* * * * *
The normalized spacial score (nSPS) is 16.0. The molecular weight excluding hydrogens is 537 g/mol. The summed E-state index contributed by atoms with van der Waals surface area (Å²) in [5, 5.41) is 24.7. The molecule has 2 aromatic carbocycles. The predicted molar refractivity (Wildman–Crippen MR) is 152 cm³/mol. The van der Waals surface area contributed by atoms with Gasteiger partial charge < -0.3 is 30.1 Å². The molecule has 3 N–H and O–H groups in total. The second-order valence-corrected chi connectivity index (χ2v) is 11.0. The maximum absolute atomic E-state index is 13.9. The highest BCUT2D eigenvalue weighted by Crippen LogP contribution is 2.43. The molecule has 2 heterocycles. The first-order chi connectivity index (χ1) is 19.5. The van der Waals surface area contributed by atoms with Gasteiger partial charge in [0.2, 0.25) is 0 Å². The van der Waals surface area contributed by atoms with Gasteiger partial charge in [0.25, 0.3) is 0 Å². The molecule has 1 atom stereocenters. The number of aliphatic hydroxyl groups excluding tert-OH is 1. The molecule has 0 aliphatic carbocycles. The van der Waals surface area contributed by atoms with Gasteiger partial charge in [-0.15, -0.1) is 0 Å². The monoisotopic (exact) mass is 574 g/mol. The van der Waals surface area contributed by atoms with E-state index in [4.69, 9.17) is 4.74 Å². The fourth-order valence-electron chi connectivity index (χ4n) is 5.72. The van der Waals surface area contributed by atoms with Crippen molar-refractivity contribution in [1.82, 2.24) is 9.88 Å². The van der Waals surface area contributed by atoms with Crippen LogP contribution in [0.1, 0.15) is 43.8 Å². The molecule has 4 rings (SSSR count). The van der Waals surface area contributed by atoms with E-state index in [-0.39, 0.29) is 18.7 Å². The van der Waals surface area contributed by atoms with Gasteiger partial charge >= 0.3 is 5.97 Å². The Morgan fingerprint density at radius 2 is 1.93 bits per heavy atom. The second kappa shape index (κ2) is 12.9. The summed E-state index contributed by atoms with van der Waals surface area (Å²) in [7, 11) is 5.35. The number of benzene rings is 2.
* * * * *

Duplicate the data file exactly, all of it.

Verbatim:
The normalized spacial score (nSPS) is 16.0. The molecular weight excluding hydrogens is 537 g/mol. The summed E-state index contributed by atoms with van der Waals surface area (Å²) in [5, 5.41) is 24.7. The molecule has 2 aromatic carbocycles. The predicted molar refractivity (Wildman–Crippen MR) is 152 cm³/mol. The van der Waals surface area contributed by atoms with Gasteiger partial charge < -0.3 is 30.1 Å². The molecule has 3 N–H and O–H groups in total. The second-order valence-corrected chi connectivity index (χ2v) is 11.0. The maximum absolute atomic E-state index is 13.9. The highest BCUT2D eigenvalue weighted by Crippen LogP contribution is 2.43. The molecule has 2 heterocycles. The first-order chi connectivity index (χ1) is 19.5. The van der Waals surface area contributed by atoms with Gasteiger partial charge in [0.2, 0.25) is 0 Å². The van der Waals surface area contributed by atoms with Gasteiger partial charge in [0.25, 0.3) is 0 Å². The molecule has 1 atom stereocenters. The number of aliphatic hydroxyl groups excluding tert-OH is 1. The molecule has 0 aliphatic carbocycles. The van der Waals surface area contributed by atoms with Gasteiger partial charge in [-0.15, -0.1) is 0 Å². The monoisotopic (exact) mass is 574 g/mol. The van der Waals surface area contributed by atoms with E-state index in [4.69, 9.17) is 4.74 Å². The fourth-order valence-electron chi connectivity index (χ4n) is 5.72. The van der Waals surface area contributed by atoms with Crippen molar-refractivity contribution in [1.82, 2.24) is 9.88 Å². The van der Waals surface area contributed by atoms with Crippen LogP contribution in [0.1, 0.15) is 43.8 Å². The molecule has 4 rings (SSSR count). The van der Waals surface area contributed by atoms with E-state index in [-0.39, 0.29) is 18.7 Å². The van der Waals surface area contributed by atoms with Gasteiger partial charge >= 0.3 is 5.97 Å². The Morgan fingerprint density at radius 2 is 1.93 bits per heavy atom. The second kappa shape index (κ2) is 12.9. The summed E-state index contributed by atoms with van der Waals surface area (Å²) in [7, 11) is 5.35. The number of benzene rings is 2.